Najmeh Khalili-Mahani & Bob De Schutter
User retention is the first challenge in introducing any information and communication technologies (ICT) for health applications, p
articularly for seniors who are increasingly targeted as beneficiaries of such technologies. Interaction with digital technologies may be too stressful to older adults to guarantee their adoption in their routine selfcare. The second challenge, which also relates to adoption, is to supply empirical evidence that support the expectations of their beneficial outcomes. To address the first challenge, persuasive technologies such as serious games (SGs) are increasingly promoted as ludic approaches to deliver assistive care to older adults. However, there are no stand
ards yet to assess the efficacy of different genres of games across populations, or compare and contrast variations in health outcomes arising from user interface design and user experience. For the past 3 decades, research has focused either on qualitative assessment of the appeal of digital games for seniors (by game designers) or on the quantitative evaluation of their clinical efficacy (by clinical researchers). The consensus is that interindividual differences play a key role in whether games can be useful or not for different individuals. Our challenge is to design SGs that retain their users long enough to sustain beneficial transfer effects. We propose to add a neuropsychological experimental framework (based on the appraisal theory of stress and coping) to a Gerontoludic design framework (that emphasizes designing positive and meaningful gaming experience over benefit-centric ones) in order to capture data to guide SG game development. Affective Game Planning for Health Applications (AGPHA) adds a model-driven mixed-methods experimental stage to a user-centered mechanics-dynamics-aesthetics game-design cycle. This intersectoral framework is inspired by latest trends in the fields of neuroimaging and neuroinformatics that grapple with similar challenges related to the psychobiological context of an individual's behaviors. AGPHA aims to bring users, designers, clinicians, and researchers together to generate a common data repository that consists of 4 components to define, design, evaluate, and document SGs. By unifying efforts under a standard approach, we will accelerate innovations in persuasive and efficacious ICTs for the aging population.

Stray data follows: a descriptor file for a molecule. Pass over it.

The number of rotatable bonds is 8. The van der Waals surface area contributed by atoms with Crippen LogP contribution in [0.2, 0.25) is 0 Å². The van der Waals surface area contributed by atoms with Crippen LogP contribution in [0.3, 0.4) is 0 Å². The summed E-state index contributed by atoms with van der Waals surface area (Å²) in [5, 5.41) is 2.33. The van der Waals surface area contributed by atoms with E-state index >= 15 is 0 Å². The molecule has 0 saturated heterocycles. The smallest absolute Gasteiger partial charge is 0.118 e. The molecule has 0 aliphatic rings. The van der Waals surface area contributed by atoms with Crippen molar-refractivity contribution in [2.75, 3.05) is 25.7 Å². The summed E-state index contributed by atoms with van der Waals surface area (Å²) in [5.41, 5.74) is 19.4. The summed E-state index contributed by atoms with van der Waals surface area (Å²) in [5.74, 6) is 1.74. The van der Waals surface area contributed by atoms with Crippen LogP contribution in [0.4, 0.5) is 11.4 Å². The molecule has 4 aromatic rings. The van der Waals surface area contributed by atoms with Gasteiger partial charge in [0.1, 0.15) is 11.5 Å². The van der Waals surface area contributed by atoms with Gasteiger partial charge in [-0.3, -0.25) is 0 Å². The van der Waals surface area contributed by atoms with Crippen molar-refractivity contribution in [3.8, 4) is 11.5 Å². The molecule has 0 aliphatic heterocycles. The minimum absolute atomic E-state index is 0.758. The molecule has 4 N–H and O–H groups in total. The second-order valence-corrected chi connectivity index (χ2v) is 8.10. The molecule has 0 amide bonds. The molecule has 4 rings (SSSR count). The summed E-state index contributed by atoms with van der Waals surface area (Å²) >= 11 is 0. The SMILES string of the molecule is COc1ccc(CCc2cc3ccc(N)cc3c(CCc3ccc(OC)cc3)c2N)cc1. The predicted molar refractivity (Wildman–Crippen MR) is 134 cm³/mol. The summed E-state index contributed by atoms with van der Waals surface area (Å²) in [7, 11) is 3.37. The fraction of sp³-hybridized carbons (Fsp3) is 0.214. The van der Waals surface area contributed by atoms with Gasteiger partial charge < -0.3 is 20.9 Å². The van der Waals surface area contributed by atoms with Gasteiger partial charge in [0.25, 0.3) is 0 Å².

JMIR Serious Games. 2019 Jun 6;7(2):e13303. doi: 10.2196/13303